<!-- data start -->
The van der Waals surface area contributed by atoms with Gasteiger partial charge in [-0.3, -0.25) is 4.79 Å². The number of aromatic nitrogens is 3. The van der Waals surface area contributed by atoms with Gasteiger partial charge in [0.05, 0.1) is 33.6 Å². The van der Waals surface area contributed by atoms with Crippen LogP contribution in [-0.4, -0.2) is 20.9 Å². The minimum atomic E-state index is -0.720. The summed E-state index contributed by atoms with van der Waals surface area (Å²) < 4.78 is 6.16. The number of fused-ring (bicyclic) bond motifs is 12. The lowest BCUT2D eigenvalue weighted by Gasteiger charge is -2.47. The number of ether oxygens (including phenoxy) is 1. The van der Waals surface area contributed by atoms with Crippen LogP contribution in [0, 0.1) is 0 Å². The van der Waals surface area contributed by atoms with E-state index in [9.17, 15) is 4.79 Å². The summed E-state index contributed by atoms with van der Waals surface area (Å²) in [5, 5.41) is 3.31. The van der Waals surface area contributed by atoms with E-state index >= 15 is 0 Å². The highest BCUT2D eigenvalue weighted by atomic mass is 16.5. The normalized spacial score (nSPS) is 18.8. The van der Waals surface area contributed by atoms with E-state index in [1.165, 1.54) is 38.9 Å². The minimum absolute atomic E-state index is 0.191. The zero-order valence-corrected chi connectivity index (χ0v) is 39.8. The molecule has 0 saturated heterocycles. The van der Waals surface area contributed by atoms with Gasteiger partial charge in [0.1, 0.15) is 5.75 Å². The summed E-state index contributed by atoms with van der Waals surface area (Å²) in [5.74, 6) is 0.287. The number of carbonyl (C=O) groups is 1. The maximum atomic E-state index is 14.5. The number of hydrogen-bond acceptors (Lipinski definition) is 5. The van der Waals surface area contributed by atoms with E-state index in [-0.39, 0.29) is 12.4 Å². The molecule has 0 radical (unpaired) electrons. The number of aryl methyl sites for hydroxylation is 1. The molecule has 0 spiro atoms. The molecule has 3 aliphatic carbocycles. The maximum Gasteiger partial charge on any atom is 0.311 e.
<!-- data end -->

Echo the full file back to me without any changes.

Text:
The van der Waals surface area contributed by atoms with Gasteiger partial charge in [-0.3, -0.25) is 4.79 Å². The number of aromatic nitrogens is 3. The van der Waals surface area contributed by atoms with Gasteiger partial charge in [0.05, 0.1) is 33.6 Å². The van der Waals surface area contributed by atoms with Crippen LogP contribution in [-0.4, -0.2) is 20.9 Å². The minimum atomic E-state index is -0.720. The summed E-state index contributed by atoms with van der Waals surface area (Å²) < 4.78 is 6.16. The number of fused-ring (bicyclic) bond motifs is 12. The lowest BCUT2D eigenvalue weighted by Gasteiger charge is -2.47. The number of ether oxygens (including phenoxy) is 1. The van der Waals surface area contributed by atoms with Crippen LogP contribution in [0, 0.1) is 0 Å². The van der Waals surface area contributed by atoms with E-state index in [9.17, 15) is 4.79 Å². The summed E-state index contributed by atoms with van der Waals surface area (Å²) in [5, 5.41) is 3.31. The van der Waals surface area contributed by atoms with E-state index >= 15 is 0 Å². The highest BCUT2D eigenvalue weighted by atomic mass is 16.5. The normalized spacial score (nSPS) is 18.8. The van der Waals surface area contributed by atoms with E-state index in [1.165, 1.54) is 38.9 Å². The minimum absolute atomic E-state index is 0.191. The zero-order valence-corrected chi connectivity index (χ0v) is 39.8. The molecule has 0 saturated heterocycles. The van der Waals surface area contributed by atoms with Gasteiger partial charge in [0.1, 0.15) is 5.75 Å². The summed E-state index contributed by atoms with van der Waals surface area (Å²) in [5.74, 6) is 0.287. The number of carbonyl (C=O) groups is 1. The maximum atomic E-state index is 14.5. The number of hydrogen-bond acceptors (Lipinski definition) is 5. The van der Waals surface area contributed by atoms with E-state index in [-0.39, 0.29) is 12.4 Å². The molecule has 0 radical (unpaired) electrons. The number of aryl methyl sites for hydroxylation is 1. The molecule has 0 spiro atoms. The molecule has 3 aliphatic carbocycles. The maximum Gasteiger partial charge on any atom is 0.311 e.